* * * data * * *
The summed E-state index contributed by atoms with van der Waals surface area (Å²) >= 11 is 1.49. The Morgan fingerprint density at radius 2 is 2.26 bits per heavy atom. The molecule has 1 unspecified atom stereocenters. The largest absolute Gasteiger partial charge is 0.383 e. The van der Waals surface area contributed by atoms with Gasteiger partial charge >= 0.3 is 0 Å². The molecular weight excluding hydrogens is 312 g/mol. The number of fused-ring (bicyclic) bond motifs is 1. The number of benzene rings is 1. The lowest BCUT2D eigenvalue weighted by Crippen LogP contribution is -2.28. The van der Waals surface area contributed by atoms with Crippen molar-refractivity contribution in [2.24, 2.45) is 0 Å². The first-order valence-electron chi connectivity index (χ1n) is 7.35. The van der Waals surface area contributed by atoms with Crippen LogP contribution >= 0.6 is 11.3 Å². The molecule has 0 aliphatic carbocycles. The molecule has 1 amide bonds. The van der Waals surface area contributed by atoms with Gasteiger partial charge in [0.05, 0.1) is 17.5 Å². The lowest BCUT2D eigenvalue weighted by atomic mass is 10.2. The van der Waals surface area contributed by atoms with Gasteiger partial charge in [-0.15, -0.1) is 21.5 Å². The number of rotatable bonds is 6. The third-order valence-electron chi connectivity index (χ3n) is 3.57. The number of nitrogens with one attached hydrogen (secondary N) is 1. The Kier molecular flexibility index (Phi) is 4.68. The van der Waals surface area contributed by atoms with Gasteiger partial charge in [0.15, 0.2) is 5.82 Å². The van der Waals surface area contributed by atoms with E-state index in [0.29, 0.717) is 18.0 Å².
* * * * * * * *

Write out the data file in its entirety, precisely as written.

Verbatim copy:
The summed E-state index contributed by atoms with van der Waals surface area (Å²) >= 11 is 1.49. The Morgan fingerprint density at radius 2 is 2.26 bits per heavy atom. The molecule has 1 unspecified atom stereocenters. The largest absolute Gasteiger partial charge is 0.383 e. The van der Waals surface area contributed by atoms with Gasteiger partial charge >= 0.3 is 0 Å². The molecular weight excluding hydrogens is 312 g/mol. The number of fused-ring (bicyclic) bond motifs is 1. The number of benzene rings is 1. The lowest BCUT2D eigenvalue weighted by Crippen LogP contribution is -2.28. The van der Waals surface area contributed by atoms with Crippen molar-refractivity contribution in [2.24, 2.45) is 0 Å². The first-order valence-electron chi connectivity index (χ1n) is 7.35. The van der Waals surface area contributed by atoms with Crippen LogP contribution >= 0.6 is 11.3 Å². The molecule has 0 aliphatic carbocycles. The molecule has 1 amide bonds. The van der Waals surface area contributed by atoms with Gasteiger partial charge in [0.05, 0.1) is 17.5 Å². The lowest BCUT2D eigenvalue weighted by atomic mass is 10.2. The van der Waals surface area contributed by atoms with Gasteiger partial charge in [-0.15, -0.1) is 21.5 Å². The number of rotatable bonds is 6. The third-order valence-electron chi connectivity index (χ3n) is 3.57. The number of nitrogens with one attached hydrogen (secondary N) is 1. The Kier molecular flexibility index (Phi) is 4.68. The van der Waals surface area contributed by atoms with Gasteiger partial charge in [0.15, 0.2) is 5.82 Å². The van der Waals surface area contributed by atoms with E-state index in [0.29, 0.717) is 18.0 Å².